The thrust of Wimmer is that the Act imposes a duty only on Illinois dramshops, and since Wisconsin dramshops are not "subject to the Act" (108 Ill.2d 435, 443), the Act imposed no duty on the Wisconsin defendant and therefore no liability. Here, the majority reads Wimmer to conclude that no duty is imposed on Illinois tavernkeepers either, even when they dispense liquor to a person in Illinois who becomes intoxicated and causes property damage. Wimmer does disclaim the existence of a common law duty in Illinois with regard to serving liquor. It in no way says, however, that there is no duty imposed by the Act on Illinois tavernkeepers who dispense liquor in Illinois, and there is nothing in the facts or the language of Wimmer to support that interpretation of the opinion. Moreover, the majority misconstrues Wimmer in describing that opinion as holding that "insofar as the serving of intoxicating beverages imposes liability on the purveyor, that liability is not grounded in tort but in the Dramshop Act." (113 Ill.2d at 211.) There was no occasion in Wimmer to address the question of whether liability under the Act is tort liability, and the opinion did not deal with that question. Nonetheless, the opinion did employ tort-law analysis in deciding that liability would not lie because duty was not imposed by the Act on purveyors of liquor outside Illinois. See Restatement (Second) of Torts sec. 4 (1965).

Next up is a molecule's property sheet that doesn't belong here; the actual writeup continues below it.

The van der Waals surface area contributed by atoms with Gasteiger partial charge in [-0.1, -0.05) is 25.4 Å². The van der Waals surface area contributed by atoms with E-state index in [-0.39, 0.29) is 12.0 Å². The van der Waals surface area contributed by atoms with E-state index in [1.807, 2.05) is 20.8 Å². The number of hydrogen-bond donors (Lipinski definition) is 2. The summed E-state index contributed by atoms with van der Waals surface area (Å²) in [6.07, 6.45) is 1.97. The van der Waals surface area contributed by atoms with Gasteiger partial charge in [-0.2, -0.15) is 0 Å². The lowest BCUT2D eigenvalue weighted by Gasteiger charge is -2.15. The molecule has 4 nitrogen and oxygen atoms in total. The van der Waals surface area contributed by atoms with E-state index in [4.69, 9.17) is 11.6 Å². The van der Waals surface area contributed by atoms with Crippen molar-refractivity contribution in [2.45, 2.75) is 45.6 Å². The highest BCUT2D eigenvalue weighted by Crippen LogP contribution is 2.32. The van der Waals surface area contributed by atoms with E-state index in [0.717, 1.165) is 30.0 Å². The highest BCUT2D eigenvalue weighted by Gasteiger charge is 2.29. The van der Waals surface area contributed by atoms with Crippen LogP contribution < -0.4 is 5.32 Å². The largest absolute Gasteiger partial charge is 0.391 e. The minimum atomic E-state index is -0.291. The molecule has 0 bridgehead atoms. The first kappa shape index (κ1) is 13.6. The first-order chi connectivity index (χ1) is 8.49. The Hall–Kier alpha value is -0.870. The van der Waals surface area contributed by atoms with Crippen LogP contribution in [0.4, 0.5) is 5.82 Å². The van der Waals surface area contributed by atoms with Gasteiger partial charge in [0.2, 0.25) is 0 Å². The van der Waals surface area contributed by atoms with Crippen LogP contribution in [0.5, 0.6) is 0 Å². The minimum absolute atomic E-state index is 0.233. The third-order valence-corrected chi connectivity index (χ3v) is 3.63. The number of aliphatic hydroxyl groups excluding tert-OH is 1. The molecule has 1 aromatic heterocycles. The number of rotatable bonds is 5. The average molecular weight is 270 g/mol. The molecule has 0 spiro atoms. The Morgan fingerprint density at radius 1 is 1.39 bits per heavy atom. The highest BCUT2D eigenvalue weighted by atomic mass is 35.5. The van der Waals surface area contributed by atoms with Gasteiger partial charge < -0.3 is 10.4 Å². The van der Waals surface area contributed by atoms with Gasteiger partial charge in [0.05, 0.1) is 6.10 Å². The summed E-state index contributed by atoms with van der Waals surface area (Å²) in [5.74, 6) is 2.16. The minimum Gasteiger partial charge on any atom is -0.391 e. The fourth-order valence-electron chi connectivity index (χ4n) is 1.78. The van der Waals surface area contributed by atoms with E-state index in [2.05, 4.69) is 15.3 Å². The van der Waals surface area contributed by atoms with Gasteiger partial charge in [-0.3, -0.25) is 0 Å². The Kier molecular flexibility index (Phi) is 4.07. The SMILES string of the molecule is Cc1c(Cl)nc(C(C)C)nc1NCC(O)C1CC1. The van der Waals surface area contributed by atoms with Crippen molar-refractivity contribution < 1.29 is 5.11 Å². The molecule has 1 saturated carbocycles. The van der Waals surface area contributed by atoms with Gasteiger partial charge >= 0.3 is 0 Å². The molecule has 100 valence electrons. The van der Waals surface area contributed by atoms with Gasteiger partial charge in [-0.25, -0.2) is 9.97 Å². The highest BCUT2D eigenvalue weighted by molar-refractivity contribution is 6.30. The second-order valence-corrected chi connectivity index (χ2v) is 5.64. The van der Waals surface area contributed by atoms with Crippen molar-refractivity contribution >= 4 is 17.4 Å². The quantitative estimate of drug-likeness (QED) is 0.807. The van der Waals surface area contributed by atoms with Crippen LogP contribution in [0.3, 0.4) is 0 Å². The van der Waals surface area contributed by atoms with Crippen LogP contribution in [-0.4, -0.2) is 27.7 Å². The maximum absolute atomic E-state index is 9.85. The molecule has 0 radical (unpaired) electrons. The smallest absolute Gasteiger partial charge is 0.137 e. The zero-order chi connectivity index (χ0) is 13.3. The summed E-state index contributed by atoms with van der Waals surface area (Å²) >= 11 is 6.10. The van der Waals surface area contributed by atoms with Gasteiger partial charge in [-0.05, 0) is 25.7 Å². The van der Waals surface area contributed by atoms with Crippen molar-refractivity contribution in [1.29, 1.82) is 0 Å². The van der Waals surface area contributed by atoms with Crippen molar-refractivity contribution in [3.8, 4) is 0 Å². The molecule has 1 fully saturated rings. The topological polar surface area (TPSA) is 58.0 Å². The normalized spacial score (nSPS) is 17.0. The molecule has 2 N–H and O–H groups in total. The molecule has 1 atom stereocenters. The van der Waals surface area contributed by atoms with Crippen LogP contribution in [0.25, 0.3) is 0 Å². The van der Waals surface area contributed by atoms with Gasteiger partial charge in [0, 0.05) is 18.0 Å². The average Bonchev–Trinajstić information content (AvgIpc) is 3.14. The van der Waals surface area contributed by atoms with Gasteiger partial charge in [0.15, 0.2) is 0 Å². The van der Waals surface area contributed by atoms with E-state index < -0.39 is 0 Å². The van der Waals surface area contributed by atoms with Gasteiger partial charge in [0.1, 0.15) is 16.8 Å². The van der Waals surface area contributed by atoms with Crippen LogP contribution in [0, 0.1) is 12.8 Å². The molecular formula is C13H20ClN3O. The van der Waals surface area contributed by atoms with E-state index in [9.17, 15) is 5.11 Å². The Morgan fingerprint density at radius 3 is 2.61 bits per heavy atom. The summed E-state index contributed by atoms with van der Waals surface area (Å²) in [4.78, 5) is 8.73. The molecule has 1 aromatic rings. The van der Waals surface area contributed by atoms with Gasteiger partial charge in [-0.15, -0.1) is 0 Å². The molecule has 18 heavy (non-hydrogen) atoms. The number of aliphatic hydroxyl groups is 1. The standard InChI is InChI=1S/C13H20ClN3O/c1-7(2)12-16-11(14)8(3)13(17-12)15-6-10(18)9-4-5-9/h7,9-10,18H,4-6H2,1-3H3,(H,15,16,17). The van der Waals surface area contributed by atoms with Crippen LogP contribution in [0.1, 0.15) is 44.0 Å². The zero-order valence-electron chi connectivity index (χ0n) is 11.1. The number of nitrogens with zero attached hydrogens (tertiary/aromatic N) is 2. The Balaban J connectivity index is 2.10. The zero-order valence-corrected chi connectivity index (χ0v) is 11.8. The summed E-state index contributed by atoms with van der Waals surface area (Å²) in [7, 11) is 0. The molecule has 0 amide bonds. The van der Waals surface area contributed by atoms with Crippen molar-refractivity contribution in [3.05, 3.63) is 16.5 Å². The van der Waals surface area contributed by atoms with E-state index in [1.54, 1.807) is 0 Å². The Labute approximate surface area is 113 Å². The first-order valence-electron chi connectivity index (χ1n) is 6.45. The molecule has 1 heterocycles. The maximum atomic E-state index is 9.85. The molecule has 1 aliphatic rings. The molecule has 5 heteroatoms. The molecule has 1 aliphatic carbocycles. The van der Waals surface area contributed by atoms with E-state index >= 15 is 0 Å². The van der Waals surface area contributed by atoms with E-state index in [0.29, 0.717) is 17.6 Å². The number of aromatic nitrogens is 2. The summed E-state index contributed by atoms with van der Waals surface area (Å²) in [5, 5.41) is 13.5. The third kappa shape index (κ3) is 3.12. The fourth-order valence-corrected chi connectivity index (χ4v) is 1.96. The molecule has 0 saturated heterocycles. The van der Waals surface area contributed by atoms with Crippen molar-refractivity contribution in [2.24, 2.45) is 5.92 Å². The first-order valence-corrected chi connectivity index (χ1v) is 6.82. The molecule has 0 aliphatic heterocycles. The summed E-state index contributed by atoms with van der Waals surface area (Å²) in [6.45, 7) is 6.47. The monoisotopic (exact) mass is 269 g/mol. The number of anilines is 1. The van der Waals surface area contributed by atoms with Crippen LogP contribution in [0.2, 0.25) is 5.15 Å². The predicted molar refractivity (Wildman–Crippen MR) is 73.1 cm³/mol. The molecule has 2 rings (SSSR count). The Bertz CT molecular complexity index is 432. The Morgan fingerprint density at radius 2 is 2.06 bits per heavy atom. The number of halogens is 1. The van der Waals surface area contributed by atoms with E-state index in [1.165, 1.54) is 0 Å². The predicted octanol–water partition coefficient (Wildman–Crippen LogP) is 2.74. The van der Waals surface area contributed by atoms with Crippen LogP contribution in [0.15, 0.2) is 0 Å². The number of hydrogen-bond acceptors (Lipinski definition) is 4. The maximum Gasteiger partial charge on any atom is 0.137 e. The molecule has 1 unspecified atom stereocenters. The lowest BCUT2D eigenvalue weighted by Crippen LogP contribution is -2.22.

The majority's decision is said to be mandated by a "consistent line of authority" that dramshop liability is sui generis and exclusive and not "grounded in tort" (113 Ill.2d at 211). However, the majority's conclusion represents a clear departure from earlier decisions by this court that dramshop liability sounds in tort. In Dworak v. Tempel (1959), 17 Ill.2d 181, 191, this court determined that dramshop owners and operators liable under the Act are "made statutory tortfeasors." (See Wanack v. Michels (1905), 215 Ill. 87, 94-95 (violation of the dramshop statute is a "tortious act").) That determination is consistent with the Restatement view that "[e]xamples of legislative provisions creating new tort rights are civil rights acts, dramshop statutes and dog-bite statutes." (Restatement (Second) of Torts sec. 874A, comment b (1979).) Furthermore, liability imposed by the Act clearly falls within the definition of tort as set forth by this court: a private injury caused by breach of legal duty; "the commission or omission of an act by one, without right, whereby another receives some injury." Gillman v. Chicago Rys. Co. (1915), 268 Ill. 305, 309; Hayes v. Massachusetts Life Insurance Co. (1888), 125 Ill. 626, 634.